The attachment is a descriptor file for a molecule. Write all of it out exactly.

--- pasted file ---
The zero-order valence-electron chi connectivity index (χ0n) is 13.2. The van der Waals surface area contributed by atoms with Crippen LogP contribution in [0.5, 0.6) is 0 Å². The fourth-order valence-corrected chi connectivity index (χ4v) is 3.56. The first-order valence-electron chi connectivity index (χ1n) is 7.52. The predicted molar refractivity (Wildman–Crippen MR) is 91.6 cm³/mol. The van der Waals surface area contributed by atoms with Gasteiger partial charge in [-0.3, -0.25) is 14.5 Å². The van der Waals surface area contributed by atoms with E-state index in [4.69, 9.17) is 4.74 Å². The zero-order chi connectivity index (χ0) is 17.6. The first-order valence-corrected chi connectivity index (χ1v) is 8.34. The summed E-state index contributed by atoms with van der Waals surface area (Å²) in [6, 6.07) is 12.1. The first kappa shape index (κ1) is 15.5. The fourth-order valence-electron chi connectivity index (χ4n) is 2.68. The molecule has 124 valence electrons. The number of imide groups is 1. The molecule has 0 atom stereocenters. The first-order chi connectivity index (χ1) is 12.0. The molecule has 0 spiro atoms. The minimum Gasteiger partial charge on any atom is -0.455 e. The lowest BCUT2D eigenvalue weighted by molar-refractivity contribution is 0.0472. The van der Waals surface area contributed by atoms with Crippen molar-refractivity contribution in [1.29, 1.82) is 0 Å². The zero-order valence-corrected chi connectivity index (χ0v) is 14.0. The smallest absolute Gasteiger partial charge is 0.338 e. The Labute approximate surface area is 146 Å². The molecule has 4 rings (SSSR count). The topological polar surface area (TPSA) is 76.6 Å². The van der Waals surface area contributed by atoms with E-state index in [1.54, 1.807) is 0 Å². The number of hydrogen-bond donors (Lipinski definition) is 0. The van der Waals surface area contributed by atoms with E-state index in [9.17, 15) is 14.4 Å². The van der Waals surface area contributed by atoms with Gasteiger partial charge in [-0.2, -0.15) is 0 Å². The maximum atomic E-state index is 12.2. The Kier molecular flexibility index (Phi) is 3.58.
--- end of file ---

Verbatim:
The zero-order valence-electron chi connectivity index (χ0n) is 13.2. The van der Waals surface area contributed by atoms with Crippen LogP contribution in [0.5, 0.6) is 0 Å². The fourth-order valence-corrected chi connectivity index (χ4v) is 3.56. The first-order valence-electron chi connectivity index (χ1n) is 7.52. The predicted molar refractivity (Wildman–Crippen MR) is 91.6 cm³/mol. The van der Waals surface area contributed by atoms with Gasteiger partial charge in [-0.3, -0.25) is 14.5 Å². The van der Waals surface area contributed by atoms with E-state index in [4.69, 9.17) is 4.74 Å². The zero-order chi connectivity index (χ0) is 17.6. The first-order valence-corrected chi connectivity index (χ1v) is 8.34. The summed E-state index contributed by atoms with van der Waals surface area (Å²) in [6, 6.07) is 12.1. The first kappa shape index (κ1) is 15.5. The fourth-order valence-electron chi connectivity index (χ4n) is 2.68. The molecule has 124 valence electrons. The number of imide groups is 1. The molecule has 0 atom stereocenters. The first-order chi connectivity index (χ1) is 12.0. The molecule has 0 spiro atoms. The minimum Gasteiger partial charge on any atom is -0.455 e. The lowest BCUT2D eigenvalue weighted by molar-refractivity contribution is 0.0472. The van der Waals surface area contributed by atoms with Crippen molar-refractivity contribution in [1.29, 1.82) is 0 Å². The zero-order valence-corrected chi connectivity index (χ0v) is 14.0. The smallest absolute Gasteiger partial charge is 0.338 e. The Labute approximate surface area is 146 Å². The molecule has 4 rings (SSSR count). The topological polar surface area (TPSA) is 76.6 Å². The van der Waals surface area contributed by atoms with E-state index in [1.54, 1.807) is 0 Å². The number of hydrogen-bond donors (Lipinski definition) is 0. The van der Waals surface area contributed by atoms with E-state index in [9.17, 15) is 14.4 Å². The van der Waals surface area contributed by atoms with Gasteiger partial charge in [-0.2, -0.15) is 0 Å². The maximum atomic E-state index is 12.2. The Kier molecular flexibility index (Phi) is 3.58.